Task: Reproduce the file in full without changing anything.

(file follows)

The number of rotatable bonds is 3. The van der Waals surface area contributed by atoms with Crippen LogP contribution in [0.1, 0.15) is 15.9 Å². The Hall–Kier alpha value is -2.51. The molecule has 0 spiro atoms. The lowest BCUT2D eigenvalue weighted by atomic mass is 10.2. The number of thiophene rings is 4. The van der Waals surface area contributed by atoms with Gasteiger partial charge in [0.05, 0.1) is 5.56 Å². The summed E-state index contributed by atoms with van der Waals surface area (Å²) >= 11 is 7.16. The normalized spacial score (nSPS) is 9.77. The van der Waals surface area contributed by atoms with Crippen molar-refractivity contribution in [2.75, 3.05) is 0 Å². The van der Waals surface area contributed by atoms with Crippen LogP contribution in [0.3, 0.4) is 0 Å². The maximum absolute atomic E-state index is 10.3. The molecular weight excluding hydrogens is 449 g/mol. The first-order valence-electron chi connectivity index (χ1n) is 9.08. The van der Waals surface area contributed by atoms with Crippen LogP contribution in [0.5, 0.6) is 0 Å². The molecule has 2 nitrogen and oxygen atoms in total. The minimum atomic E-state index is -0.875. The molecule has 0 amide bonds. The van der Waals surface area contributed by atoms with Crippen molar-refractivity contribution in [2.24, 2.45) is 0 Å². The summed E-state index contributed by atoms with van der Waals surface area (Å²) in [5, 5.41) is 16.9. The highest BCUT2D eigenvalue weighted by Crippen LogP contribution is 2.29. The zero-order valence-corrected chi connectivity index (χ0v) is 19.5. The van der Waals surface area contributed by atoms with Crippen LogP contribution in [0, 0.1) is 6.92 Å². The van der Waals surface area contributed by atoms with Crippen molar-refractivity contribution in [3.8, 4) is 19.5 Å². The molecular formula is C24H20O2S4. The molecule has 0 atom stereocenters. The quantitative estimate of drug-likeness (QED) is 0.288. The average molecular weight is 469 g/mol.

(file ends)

The number of rotatable bonds is 3. The van der Waals surface area contributed by atoms with Crippen LogP contribution in [0.1, 0.15) is 15.9 Å². The Hall–Kier alpha value is -2.51. The molecule has 0 spiro atoms. The lowest BCUT2D eigenvalue weighted by atomic mass is 10.2. The number of thiophene rings is 4. The van der Waals surface area contributed by atoms with Gasteiger partial charge in [0.05, 0.1) is 5.56 Å². The summed E-state index contributed by atoms with van der Waals surface area (Å²) >= 11 is 7.16. The normalized spacial score (nSPS) is 9.77. The van der Waals surface area contributed by atoms with Crippen molar-refractivity contribution in [2.75, 3.05) is 0 Å². The van der Waals surface area contributed by atoms with Crippen LogP contribution in [0.3, 0.4) is 0 Å². The maximum absolute atomic E-state index is 10.3. The molecular weight excluding hydrogens is 449 g/mol. The first-order valence-electron chi connectivity index (χ1n) is 9.08. The van der Waals surface area contributed by atoms with Crippen LogP contribution in [0.5, 0.6) is 0 Å². The molecule has 2 nitrogen and oxygen atoms in total. The minimum atomic E-state index is -0.875. The molecule has 0 amide bonds. The van der Waals surface area contributed by atoms with Crippen molar-refractivity contribution in [2.24, 2.45) is 0 Å². The summed E-state index contributed by atoms with van der Waals surface area (Å²) in [5, 5.41) is 16.9. The highest BCUT2D eigenvalue weighted by Crippen LogP contribution is 2.29. The zero-order valence-corrected chi connectivity index (χ0v) is 19.5. The van der Waals surface area contributed by atoms with Crippen LogP contribution in [0, 0.1) is 6.92 Å². The van der Waals surface area contributed by atoms with Crippen molar-refractivity contribution in [3.8, 4) is 19.5 Å². The molecular formula is C24H20O2S4. The molecule has 0 atom stereocenters. The quantitative estimate of drug-likeness (QED) is 0.288. The average molecular weight is 469 g/mol.